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Science Update



Protecting U.S. Sunflowers Against Broomrape


So far, U.S. sunflower growers have not been plagued by broomrape. But just in case this exotic weed should defy quarantine efforts and enter the country, researchers are searching for sources of resistance that could provide protection.


Broomrape,Orobanche cumana, is a parasitic plant with no capacity for making chlorophyll on its own. So it steals nourishment from sunflower roots, stunting or killing the plants. It now infests sunflower crops in China and countries bordering the Mediterranean and Black Seas.


International researchers try to develop new sunflower lines with resistance genes to keep up with the evolution of new broomrape races. But ARS scientists working with colleagues at the Instituto de Agricultura Sostenible in Córdoba, Spain, have taken that defense a step further. They have found a way to use interspecific hybridization—that is, crosses between cultivated sunflowers and distant relatives that were difficult to impossible to make, until now. Some of these improbable crosses have proved to be not just resistant—but immune—to broomrape race F, the newest one.


This work was spurred by losses of 40 to 50 percent of Spanish sunflower crops to broomrape races E and F in the early 1990s. Research collaboration has led to seven new, resistant sunflower germplasms derived by crossing USDA lines with race E-resistant ones from Russia, Romania, and Turkey. New conventional hybrids from those lines now growing in Spain are suffering only 10- to 15-percent yield losses.


Chao C. Jan and Jerry F. Miller, USDA-ARS Red River Valley Agricultural Research Center, Fargo, North Dakota; phone (701) 239-1319, (701)239-1321.


Blackeye Peas Go Green


Plant breeders recently released the first-ever blackeye-type southern pea that shows the green cotyledon seed trait. Peas of the new variety retain their fresh green color, even when harvested dry. Green Dixie Blackeye was released for use by both home gardeners and the dry-pack bean industry. The peas can be harvested fresh for immediate consumption or storage in home freezers, as well as fully dry—for storage or sale as an attractive dry pack.


Green Dixie Blackeye is the result of 10 years of cross-breeding of the large, cream-type Bettergreen variety with the popular and high-yielding Bettergro Blackeye. It produces dry pods in around 70 days, each holding about 14 peas that are larger than those of Bettergro Blackeye. And it outyielded the top-producing Arkansas Blackeye #1.


Dry peas can be restored to fresh-harvest seed size and color by soaking in water for 2 hours and blanching in boiling water for 3 minutes. Seed of Green Dixie Blackeye has been offered to over 240 commercial seed growers and food-processing companies, so an adequate seed supply should be available by 2002.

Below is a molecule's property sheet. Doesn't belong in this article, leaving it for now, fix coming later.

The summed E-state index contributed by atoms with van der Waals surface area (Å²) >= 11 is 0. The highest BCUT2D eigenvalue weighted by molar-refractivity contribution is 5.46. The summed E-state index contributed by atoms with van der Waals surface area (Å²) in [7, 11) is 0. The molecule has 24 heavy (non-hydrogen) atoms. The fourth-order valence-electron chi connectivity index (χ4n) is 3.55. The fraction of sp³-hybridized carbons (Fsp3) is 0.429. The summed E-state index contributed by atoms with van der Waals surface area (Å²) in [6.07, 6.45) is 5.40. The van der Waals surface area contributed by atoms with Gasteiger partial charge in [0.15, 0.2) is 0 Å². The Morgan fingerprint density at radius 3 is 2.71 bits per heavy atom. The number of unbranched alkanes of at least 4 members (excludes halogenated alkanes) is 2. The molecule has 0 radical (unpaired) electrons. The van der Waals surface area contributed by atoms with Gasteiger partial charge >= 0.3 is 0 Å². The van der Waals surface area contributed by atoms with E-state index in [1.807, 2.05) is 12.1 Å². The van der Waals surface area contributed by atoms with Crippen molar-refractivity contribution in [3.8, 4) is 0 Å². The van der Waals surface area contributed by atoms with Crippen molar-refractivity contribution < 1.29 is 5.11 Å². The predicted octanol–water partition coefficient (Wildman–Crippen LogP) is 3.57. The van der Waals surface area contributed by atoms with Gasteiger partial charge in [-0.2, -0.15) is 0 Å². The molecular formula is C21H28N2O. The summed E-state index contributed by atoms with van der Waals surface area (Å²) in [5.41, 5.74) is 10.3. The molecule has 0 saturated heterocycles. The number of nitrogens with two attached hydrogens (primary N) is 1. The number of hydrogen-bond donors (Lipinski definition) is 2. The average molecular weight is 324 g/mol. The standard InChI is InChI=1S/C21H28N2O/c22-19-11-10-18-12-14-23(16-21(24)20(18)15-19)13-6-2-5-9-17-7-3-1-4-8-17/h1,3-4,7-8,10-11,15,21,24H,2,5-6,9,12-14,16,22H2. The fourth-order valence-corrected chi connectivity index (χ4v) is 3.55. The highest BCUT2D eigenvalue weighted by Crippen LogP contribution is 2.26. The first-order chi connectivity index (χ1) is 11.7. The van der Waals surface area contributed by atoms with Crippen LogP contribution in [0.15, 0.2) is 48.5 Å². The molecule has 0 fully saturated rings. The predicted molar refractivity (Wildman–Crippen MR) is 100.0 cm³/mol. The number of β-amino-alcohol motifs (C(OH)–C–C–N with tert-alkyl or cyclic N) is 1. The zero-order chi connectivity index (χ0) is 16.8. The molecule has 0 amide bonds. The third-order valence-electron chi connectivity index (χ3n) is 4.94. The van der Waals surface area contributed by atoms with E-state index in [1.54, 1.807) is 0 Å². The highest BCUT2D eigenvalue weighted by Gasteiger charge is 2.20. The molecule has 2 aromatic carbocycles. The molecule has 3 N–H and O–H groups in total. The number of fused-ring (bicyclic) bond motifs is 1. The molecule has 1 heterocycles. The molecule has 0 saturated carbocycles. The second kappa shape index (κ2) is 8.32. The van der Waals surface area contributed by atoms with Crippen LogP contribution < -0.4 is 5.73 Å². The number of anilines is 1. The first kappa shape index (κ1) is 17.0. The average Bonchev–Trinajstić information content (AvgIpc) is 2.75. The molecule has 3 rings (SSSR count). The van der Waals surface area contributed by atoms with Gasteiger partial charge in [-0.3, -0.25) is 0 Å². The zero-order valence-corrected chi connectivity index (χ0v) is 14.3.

Richard L. Fery, USDA-ARS U.S. Vegetable Laboratory, Charleston, South Carolina; phone (843) 556-0840.


Can Copper Save the Day for Catfish Eggs?


Fish farmers routinely apply a chemical called copper sulfate to catfish-rearing ponds to curb excessive growth of oxygen-hungry algae. Less algal growth means healthier fish and lower production costs. Now researchers are wondering if the compound might also cut down on waterborne fungi that destroy catfish eggs before they can hatch into small fry.


Since the 1980s, fish farmers have had only one officially approved therapeutic drug—formalin—available to protect their eggs. Copper sulfate would be a less costly alternative that's also easier to apply and less smelly. Cooperative research with Phelps Dodge Refining Corp., El Paso, Texas, will attempt to find out if copper sulfate can protect channel catfish eggs without harming young hatchlings. Approval is already being sought for its use in treating a parasitic disease of fish called ichthyopthiriasis.


Billy R. Griffin, USDA-ARS Harry K. Dupree Stuttgart National Aquaculture Research Center, Stuttgart, Arkansas; phone (870) 673-4483.


Rice Is Nice—for Doughnut-making


Modified rice starch, rice flour, and other rice-based ingredients, when incorporated into doughnut dough, reduce the absorption of frying oil by up to 70 percent. Mixed with wheat flour, the rice ingredients make a dough that is more tender, consistent, and moist, and they reduce oil uptake. Though less oily, the doughnuts made from the experimental formulations compare favorably in taste, texture, and other sensory properties with traditional cake doughnuts.


Researchers have tried many different combinations of wheat and rice ingredients, searching for the best ratio for reducing oil absorption without sacrificing consumer appeal. Tests of the finished doughnuts showed all-wheat doughnuts to have 24 to 26 grams of oil, while some wheat-rice ones had as little as 8 grams.


Frederick Shih, USDA-ARS Food Processing and Sensory Quality Research Unit, New Orleans, Louisiana; phone (504) 286-4354.

"Science Update" was published in the February 2001 issue of Agricultural Research magazine.

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